Adventist Media Response and Conversation

Friday, August 12, 2011

And Jesus said Don't Eat Cheese

As you read the Adventist media and conversation sources (magazines blogs etc) it is often possible to see some of the truly cultic thinking that inhabits Adventism. One good example is the new blog article at In an article entitled Annoying article which predominately decries the use of cheese, we read the following:
Many of us have heard the testimonies: “Cheese stops-up my system.” “Cheese makes my arthritis flare-up.” “Cheese disturbs my sleep.” Anticipating these problems, Jesus gave the gracious counsel: “Cheese should never be introduced into the stomach.”1
1 Counsels on Diet and Foods, p. 368.

Whether or not we experience any symptoms, it should be enough that Jesus has spoken on this matter. It is an insult to His grace, to presume that His message is not clear enough. While church members debate the meaning of this subject, outsiders suffer.
You notice of course that Jesus never said one word about cheese, the quotes used are from the Adventist prophet of the 19th century, Ellen White. When challenged on this use of Ellen White as Jesus the author Adam Hendron said in the comments section (proving the article was not actually a joke or satire):
The Testimony of Jesus—not Ellen White—is the spirit of prophecy (Rev 19:10).  When God's prophets served their role, "the Spirit of Christ which was in them did signify when it testified" 1 Peter 1:11.  Two chapters later, we read that Jesus preached to the antedeluvians through Noah (vv 18-20).  Noah was the spokesperson, but Jesus was the preacher.  Whose message is it?  Christs!  His Spirit testified through the human agency.  
Then his next comment
First, no one is equating EGW with Jesus.  That's a straw-man argument.  Next, her writings are no more "erroneous" or "contradictory" than the Bible itself.  (Critics make the same sort of arguments about both.)  Now, are you questioning the inspiration of Peter's epistle?  If the Bible is not trustworthy, you put yourself in the position of God as the final aribiter of truth.  You ask why the writer of Genesis did not mention that Noah preached?  Well, why did Moses not mention a plethora of other details that later biblical writers added to the periods he wrote of, for that matter?  Paul, for example, says the rock that followed Israel through the wilderness was Jesus.  And how could Moses himself write authoritatively about events that took place long before he was born? 
Intriguing isn't it, how completely confused the traditional Adventist is to the Bible and it's statements. The testimony of Jesus is those who testify of Jesus, it is not the words of Jesus, it is the inspiration that allows us to profess that Jesus is Lord. We don't do it on our own it is the Spirit of God that inspires us to accept and proclaim that Jesus is God. (see this article on the misuse of the term Spirit of Prophecy)
Rev 19:10 Then I fell at his feet to worship him. But he said to me, “Do not do that; I am a fellow servant of yours and your brethren who hold the testimony of Jesus; worship God. For the testimony of Jesus is the spirit of prophecy.”
Of course this does not make every statement of a Christian the word of God, or Jesus nor would it even make every word of our fellow servants even if we assumed them to be prophets to be the words of Jesus. As Jesus said to Peter:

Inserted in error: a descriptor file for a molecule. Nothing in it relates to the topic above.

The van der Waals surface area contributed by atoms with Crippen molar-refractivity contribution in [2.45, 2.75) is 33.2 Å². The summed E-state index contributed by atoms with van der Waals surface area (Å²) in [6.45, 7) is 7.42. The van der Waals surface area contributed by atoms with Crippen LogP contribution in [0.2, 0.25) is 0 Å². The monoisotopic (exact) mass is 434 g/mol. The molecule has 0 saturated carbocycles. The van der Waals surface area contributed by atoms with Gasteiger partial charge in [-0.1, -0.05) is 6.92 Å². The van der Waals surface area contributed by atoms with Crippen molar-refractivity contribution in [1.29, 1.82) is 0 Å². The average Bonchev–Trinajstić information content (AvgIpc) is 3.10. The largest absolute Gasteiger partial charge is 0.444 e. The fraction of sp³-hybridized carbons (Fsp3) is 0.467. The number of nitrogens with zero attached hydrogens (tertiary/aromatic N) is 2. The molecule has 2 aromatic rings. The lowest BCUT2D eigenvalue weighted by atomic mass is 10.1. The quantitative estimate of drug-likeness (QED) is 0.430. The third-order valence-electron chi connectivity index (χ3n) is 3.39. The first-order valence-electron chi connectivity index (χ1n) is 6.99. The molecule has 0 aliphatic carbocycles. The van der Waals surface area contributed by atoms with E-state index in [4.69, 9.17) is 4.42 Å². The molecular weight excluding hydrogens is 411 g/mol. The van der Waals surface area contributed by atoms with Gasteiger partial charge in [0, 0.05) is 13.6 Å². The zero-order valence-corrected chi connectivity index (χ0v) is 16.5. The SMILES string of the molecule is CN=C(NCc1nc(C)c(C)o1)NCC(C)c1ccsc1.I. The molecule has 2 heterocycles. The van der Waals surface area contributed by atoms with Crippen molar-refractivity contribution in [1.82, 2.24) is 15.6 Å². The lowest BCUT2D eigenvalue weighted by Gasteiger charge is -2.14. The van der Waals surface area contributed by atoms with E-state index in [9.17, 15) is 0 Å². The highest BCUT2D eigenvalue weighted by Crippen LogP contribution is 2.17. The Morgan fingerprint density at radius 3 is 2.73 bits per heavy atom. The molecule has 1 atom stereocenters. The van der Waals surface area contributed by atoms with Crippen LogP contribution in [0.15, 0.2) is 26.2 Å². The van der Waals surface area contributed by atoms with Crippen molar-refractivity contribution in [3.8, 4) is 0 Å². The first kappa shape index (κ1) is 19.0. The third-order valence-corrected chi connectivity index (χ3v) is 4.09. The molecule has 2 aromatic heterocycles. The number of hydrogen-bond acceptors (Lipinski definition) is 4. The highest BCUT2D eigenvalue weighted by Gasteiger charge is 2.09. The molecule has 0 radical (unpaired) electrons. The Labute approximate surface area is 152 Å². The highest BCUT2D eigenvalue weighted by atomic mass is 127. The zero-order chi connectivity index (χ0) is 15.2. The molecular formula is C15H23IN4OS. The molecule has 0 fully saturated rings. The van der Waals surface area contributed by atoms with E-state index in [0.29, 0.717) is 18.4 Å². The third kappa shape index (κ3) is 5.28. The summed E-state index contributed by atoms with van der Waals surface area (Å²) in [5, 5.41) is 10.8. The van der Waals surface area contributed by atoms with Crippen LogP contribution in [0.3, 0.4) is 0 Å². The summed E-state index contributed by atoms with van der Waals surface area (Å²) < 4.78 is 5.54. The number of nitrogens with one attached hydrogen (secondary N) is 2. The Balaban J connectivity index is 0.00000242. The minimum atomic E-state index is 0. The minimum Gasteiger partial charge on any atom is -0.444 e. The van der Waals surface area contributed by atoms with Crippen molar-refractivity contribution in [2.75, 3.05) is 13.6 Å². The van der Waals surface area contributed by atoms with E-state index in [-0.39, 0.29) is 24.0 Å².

Matt 16:15-17
15 He saith unto them, But whom say ye that I am?
16 And Simon Peter answered and said, Thou art the Christ, the Son of the living God.
17 And Jesus answered and said unto him, Blessed art thou, Simon Barjona: for flesh and blood hath not revealed it unto thee, but my Father which is in heaven. (KJV)
The strong play of the fundamentalist is their assertion that their reason and no other reason is acceptable. We see it here in the attempt to make it seem that Jesus spoke to those before Noah, the supposed spirits in prison. But anyone with any knowledge of Christianity knows that there are many different interpretation of that verse. But the art of confusion is the art of the dogmatic fundamentalist. And the above blog author is very much and Adventist fundamentalist, and in my view one who holds to a very cultic understanding. Of course he also asserts that Moses wrote the first five books of the Bible despite the numerous facts that lead one to doubt that assertion, you know writing about his own death, differing creation accounts etc. Jewish Tradition is not the same as facts. What about the rock that followed Israel through the wilderness being Jesus? That again is they typical lie of the fundamentalist, to distort and confuse as you can see from the actual verse:
1 Cor 10:1-5
1 For I do not want you to be ignorant of the fact, brothers, that our forefathers were all under the cloud and that they all passed through the sea.
2 They were all baptized into Moses in the cloud and in the sea.
3 They all ate the same spiritual food
4 and drank the same spiritual drink; for they drank from the spiritual rock that accompanied them, and that rock was Christ.
5 Nevertheless, God was not pleased with most of them; their bodies were scattered over the desert. (NIV)
So Hendron ignores the spiritual parts of the statement to make a totally fictitious case. It bothers me that these kind of people are in the Adventist church, I do suppose it is helpful that Adventist Today posts their foolishness for all to see. I do wish they had a more balanced group of bloggers however, maybe not so many traditionalists and maybe even a few political conservatives.

Ah well I guess that is what you find on this blog.

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